“I watched it a while ago and I thought I was fantastic,” she says. “I was so cool and I didn’t get angry. I was quite funny. I think I handled him quite brilliantly.”

All that noted, I do have a duty to report on Mirren’s present appearance. She is blonde. Her skin glows. The eyes are crisp. She looks blisteringly healthy in a funky black and white dress. She will, I’m sure, allow me to say that she is very nicely turned out.

Happily, unlike actors from earlier eras, Mirren did not have to accept supporting roles as angry maiden aunts once she passed 40. Indeed, her fame has grown steadily and unrelentingly since securing a position with the Royal Shakespeare Company in the mid-1960s.

“Yes, from the minute I started I have earned my living doing this,” she laughs. “I was not always wealthy. There were times when there wasn’t money for the electric meter.”

In 2006, the career took another lurch forward when she won an Oscar for her role as Queen Elizabeth in Stephen Frears's The Queen. No actor had, come eve of ceremony, ever been so short a favourite for an Academy award and she admits that it boosted her profile in the US quite considerably.

“I had been to so many ceremonies by the time the Oscars came along and they were mostly arse-breakingly boring,” she says laughing. “And best actress came at the end. So, you couldn’t even leave early.”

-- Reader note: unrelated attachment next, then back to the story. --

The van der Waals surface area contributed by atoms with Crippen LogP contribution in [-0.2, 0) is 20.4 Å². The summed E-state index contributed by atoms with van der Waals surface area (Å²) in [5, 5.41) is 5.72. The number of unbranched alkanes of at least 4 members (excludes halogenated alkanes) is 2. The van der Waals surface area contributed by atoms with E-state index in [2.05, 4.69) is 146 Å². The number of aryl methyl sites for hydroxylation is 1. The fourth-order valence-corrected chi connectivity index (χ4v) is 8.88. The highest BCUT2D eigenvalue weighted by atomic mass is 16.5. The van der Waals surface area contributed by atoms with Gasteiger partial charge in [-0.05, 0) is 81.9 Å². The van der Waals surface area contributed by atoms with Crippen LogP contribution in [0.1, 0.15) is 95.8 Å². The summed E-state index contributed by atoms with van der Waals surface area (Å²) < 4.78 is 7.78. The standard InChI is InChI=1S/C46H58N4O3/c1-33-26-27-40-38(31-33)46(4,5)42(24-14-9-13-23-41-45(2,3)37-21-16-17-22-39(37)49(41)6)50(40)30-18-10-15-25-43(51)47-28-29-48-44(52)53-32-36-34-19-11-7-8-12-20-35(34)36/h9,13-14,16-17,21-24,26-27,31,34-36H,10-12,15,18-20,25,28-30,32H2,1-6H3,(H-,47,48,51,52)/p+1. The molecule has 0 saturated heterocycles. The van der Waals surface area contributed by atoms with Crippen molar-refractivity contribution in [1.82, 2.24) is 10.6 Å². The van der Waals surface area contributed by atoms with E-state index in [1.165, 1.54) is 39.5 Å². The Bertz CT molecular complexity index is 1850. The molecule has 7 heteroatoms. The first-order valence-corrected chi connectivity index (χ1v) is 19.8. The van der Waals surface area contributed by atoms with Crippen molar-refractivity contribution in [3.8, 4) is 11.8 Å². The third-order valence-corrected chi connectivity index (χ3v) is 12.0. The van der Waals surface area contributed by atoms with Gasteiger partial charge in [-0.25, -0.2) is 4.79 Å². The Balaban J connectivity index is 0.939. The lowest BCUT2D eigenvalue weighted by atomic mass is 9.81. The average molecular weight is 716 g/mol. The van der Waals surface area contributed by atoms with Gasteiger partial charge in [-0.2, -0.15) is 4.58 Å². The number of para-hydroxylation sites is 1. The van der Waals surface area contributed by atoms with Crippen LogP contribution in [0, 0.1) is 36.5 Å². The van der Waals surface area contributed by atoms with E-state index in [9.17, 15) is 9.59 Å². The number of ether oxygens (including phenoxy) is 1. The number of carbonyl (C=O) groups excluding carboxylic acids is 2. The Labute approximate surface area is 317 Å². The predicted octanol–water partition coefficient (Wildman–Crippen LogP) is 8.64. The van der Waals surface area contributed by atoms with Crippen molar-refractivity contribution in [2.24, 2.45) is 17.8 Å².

Since then she's been Alma Hitchcock, wife to Anthony Hopkins's master of suspense, in Hitchcock. She's kicked ass (no other term will do) in Red. She won acclaim as lawyer to Al Pacino's fallen hit-maker in the TV movie Phil Spector.

This week we see her playing a grand French lady, proprietor of a Michelin-starred restaurant, in Lasse Hallström's crowd-pleasing The Hundred-Foot Journey. It's an ideal role for Mirren. She gets to scowl furiously at Om Puri as he and his family set up a rival Indian restaurant right across the street. She gets to declaim in Franglais. Whisper it quietly: better roles do seem to be available for older actresses these days.

“I always say the same thing,” she says. “Don’t worry about roles for women in drama. Worry about roles for women in life. If those come then roles in films will follow. If women are doing more than being wives and girlfriends in life then they’ll end up doing more than that in films. We need women as presidents and prime ministers and so on. That’s what will change things.”

Like most avatars of Englishness, the former Helen Lydia Mironoff is just a little bit foreign. Her grandfather, Pyotr Vasilievich Mironov, a former colonel in the imperial Russian army, became stranded in the UK while working as a diplomat at the time of the October Revolution. Her dad worked as a musician, drove a cab and ended up as a civil servant in the Department of Transport. Most of her childhood was spent among the unglamorous surroundings of Leigh-on-Sea in Essex. Like many actors of her generation, she found her feet at the National Youth Theatre, before catching the eye of Trevor Nunn and making it to the RSC.